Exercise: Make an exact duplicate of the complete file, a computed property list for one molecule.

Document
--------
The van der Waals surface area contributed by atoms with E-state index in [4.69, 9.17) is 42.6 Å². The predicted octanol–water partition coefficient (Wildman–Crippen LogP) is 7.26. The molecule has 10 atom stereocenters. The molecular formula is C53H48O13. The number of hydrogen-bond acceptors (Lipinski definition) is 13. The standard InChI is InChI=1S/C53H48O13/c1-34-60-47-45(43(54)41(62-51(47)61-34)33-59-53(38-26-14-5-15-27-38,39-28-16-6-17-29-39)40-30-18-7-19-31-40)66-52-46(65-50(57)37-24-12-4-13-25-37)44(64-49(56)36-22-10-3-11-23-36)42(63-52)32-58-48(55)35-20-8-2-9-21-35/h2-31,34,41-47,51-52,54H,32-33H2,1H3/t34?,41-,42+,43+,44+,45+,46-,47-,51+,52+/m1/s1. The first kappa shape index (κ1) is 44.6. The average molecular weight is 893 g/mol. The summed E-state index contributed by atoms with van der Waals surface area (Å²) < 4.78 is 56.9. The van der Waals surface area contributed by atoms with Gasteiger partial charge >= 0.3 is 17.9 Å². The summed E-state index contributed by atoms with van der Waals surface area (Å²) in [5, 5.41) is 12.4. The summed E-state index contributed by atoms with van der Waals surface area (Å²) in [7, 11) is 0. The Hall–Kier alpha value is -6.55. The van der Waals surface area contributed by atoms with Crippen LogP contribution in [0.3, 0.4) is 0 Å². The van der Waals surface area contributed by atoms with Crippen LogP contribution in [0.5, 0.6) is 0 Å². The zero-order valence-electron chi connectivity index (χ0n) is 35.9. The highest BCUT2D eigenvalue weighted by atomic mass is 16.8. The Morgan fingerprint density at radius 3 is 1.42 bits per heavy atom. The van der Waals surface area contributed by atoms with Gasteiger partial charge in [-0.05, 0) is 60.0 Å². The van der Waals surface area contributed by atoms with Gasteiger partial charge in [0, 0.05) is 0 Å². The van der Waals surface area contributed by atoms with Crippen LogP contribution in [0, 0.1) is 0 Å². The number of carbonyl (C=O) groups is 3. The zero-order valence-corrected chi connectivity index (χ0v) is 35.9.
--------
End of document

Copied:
The van der Waals surface area contributed by atoms with E-state index in [4.69, 9.17) is 42.6 Å². The predicted octanol–water partition coefficient (Wildman–Crippen LogP) is 7.26. The molecule has 10 atom stereocenters. The molecular formula is C53H48O13. The number of hydrogen-bond acceptors (Lipinski definition) is 13. The standard InChI is InChI=1S/C53H48O13/c1-34-60-47-45(43(54)41(62-51(47)61-34)33-59-53(38-26-14-5-15-27-38,39-28-16-6-17-29-39)40-30-18-7-19-31-40)66-52-46(65-50(57)37-24-12-4-13-25-37)44(64-49(56)36-22-10-3-11-23-36)42(63-52)32-58-48(55)35-20-8-2-9-21-35/h2-31,34,41-47,51-52,54H,32-33H2,1H3/t34?,41-,42+,43+,44+,45+,46-,47-,51+,52+/m1/s1. The first kappa shape index (κ1) is 44.6. The average molecular weight is 893 g/mol. The summed E-state index contributed by atoms with van der Waals surface area (Å²) < 4.78 is 56.9. The van der Waals surface area contributed by atoms with Gasteiger partial charge >= 0.3 is 17.9 Å². The summed E-state index contributed by atoms with van der Waals surface area (Å²) in [5, 5.41) is 12.4. The summed E-state index contributed by atoms with van der Waals surface area (Å²) in [7, 11) is 0. The Hall–Kier alpha value is -6.55. The van der Waals surface area contributed by atoms with Crippen LogP contribution in [0.3, 0.4) is 0 Å². The van der Waals surface area contributed by atoms with Crippen LogP contribution in [0.5, 0.6) is 0 Å². The zero-order valence-electron chi connectivity index (χ0n) is 35.9. The highest BCUT2D eigenvalue weighted by atomic mass is 16.8. The Morgan fingerprint density at radius 3 is 1.42 bits per heavy atom. The van der Waals surface area contributed by atoms with Gasteiger partial charge in [-0.05, 0) is 60.0 Å². The van der Waals surface area contributed by atoms with Gasteiger partial charge in [0, 0.05) is 0 Å². The van der Waals surface area contributed by atoms with Crippen LogP contribution in [0, 0.1) is 0 Å². The number of carbonyl (C=O) groups is 3. The zero-order valence-corrected chi connectivity index (χ0v) is 35.9.